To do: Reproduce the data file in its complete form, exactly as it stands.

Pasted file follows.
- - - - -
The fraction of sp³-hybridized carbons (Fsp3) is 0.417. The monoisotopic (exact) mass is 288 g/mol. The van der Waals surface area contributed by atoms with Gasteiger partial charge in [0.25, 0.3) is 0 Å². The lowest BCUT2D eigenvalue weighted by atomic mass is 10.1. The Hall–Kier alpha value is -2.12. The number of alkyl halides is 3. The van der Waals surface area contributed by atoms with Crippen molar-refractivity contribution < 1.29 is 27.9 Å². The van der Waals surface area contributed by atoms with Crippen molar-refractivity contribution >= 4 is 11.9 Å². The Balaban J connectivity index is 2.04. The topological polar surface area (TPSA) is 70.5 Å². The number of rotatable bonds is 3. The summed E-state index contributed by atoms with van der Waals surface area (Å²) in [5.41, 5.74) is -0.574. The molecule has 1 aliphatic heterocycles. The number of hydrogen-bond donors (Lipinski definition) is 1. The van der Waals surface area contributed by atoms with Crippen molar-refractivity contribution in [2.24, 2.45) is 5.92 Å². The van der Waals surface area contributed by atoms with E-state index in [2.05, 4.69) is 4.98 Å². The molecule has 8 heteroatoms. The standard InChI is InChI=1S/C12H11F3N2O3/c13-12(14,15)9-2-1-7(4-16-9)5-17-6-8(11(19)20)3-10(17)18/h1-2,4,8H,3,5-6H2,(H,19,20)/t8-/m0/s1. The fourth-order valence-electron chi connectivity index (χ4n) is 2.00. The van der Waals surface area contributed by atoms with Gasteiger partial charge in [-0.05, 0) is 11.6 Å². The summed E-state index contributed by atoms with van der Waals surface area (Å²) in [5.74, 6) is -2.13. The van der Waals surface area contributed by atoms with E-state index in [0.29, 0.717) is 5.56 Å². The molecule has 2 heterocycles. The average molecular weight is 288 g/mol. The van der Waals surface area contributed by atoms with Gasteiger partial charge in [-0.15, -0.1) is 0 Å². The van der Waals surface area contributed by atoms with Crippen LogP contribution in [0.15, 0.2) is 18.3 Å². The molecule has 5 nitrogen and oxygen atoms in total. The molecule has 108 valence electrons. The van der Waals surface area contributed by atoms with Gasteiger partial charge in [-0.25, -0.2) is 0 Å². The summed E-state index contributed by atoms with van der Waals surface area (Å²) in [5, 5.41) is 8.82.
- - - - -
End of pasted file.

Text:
The fraction of sp³-hybridized carbons (Fsp3) is 0.417. The monoisotopic (exact) mass is 288 g/mol. The van der Waals surface area contributed by atoms with Gasteiger partial charge in [0.25, 0.3) is 0 Å². The lowest BCUT2D eigenvalue weighted by atomic mass is 10.1. The Hall–Kier alpha value is -2.12. The number of alkyl halides is 3. The van der Waals surface area contributed by atoms with Crippen molar-refractivity contribution < 1.29 is 27.9 Å². The van der Waals surface area contributed by atoms with Crippen molar-refractivity contribution >= 4 is 11.9 Å². The Balaban J connectivity index is 2.04. The topological polar surface area (TPSA) is 70.5 Å². The number of rotatable bonds is 3. The summed E-state index contributed by atoms with van der Waals surface area (Å²) in [5.41, 5.74) is -0.574. The molecule has 1 aliphatic heterocycles. The number of hydrogen-bond donors (Lipinski definition) is 1. The van der Waals surface area contributed by atoms with Crippen molar-refractivity contribution in [2.24, 2.45) is 5.92 Å². The van der Waals surface area contributed by atoms with E-state index in [2.05, 4.69) is 4.98 Å². The molecule has 8 heteroatoms. The standard InChI is InChI=1S/C12H11F3N2O3/c13-12(14,15)9-2-1-7(4-16-9)5-17-6-8(11(19)20)3-10(17)18/h1-2,4,8H,3,5-6H2,(H,19,20)/t8-/m0/s1. The fourth-order valence-electron chi connectivity index (χ4n) is 2.00. The van der Waals surface area contributed by atoms with Gasteiger partial charge in [-0.05, 0) is 11.6 Å². The summed E-state index contributed by atoms with van der Waals surface area (Å²) in [5.74, 6) is -2.13. The van der Waals surface area contributed by atoms with E-state index in [0.29, 0.717) is 5.56 Å². The molecule has 2 heterocycles. The average molecular weight is 288 g/mol. The van der Waals surface area contributed by atoms with Gasteiger partial charge in [-0.15, -0.1) is 0 Å². The van der Waals surface area contributed by atoms with Crippen LogP contribution in [0.15, 0.2) is 18.3 Å². The molecule has 5 nitrogen and oxygen atoms in total. The molecule has 108 valence electrons. The van der Waals surface area contributed by atoms with Gasteiger partial charge in [-0.25, -0.2) is 0 Å². The summed E-state index contributed by atoms with van der Waals surface area (Å²) in [5, 5.41) is 8.82.